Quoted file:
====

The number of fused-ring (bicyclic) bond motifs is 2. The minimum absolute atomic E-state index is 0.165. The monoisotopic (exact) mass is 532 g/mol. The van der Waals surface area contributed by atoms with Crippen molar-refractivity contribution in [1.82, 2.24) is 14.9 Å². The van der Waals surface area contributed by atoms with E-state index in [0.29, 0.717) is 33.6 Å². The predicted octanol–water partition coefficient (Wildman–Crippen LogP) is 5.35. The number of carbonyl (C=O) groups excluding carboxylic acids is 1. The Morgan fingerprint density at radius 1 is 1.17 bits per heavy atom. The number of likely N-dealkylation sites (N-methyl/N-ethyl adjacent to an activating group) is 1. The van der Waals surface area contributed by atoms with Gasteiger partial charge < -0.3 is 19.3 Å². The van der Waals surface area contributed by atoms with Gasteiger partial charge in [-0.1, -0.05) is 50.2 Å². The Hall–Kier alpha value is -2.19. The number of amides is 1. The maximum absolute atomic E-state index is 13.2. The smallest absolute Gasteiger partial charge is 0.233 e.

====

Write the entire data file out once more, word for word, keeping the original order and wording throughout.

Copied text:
The number of fused-ring (bicyclic) bond motifs is 2. The minimum absolute atomic E-state index is 0.165. The monoisotopic (exact) mass is 532 g/mol. The van der Waals surface area contributed by atoms with Crippen molar-refractivity contribution in [1.82, 2.24) is 14.9 Å². The van der Waals surface area contributed by atoms with E-state index in [0.29, 0.717) is 33.6 Å². The predicted octanol–water partition coefficient (Wildman–Crippen LogP) is 5.35. The number of carbonyl (C=O) groups excluding carboxylic acids is 1. The Morgan fingerprint density at radius 1 is 1.17 bits per heavy atom. The number of likely N-dealkylation sites (N-methyl/N-ethyl adjacent to an activating group) is 1. The van der Waals surface area contributed by atoms with Gasteiger partial charge < -0.3 is 19.3 Å². The van der Waals surface area contributed by atoms with Gasteiger partial charge in [-0.1, -0.05) is 50.2 Å². The Hall–Kier alpha value is -2.19. The number of amides is 1. The maximum absolute atomic E-state index is 13.2. The smallest absolute Gasteiger partial charge is 0.233 e.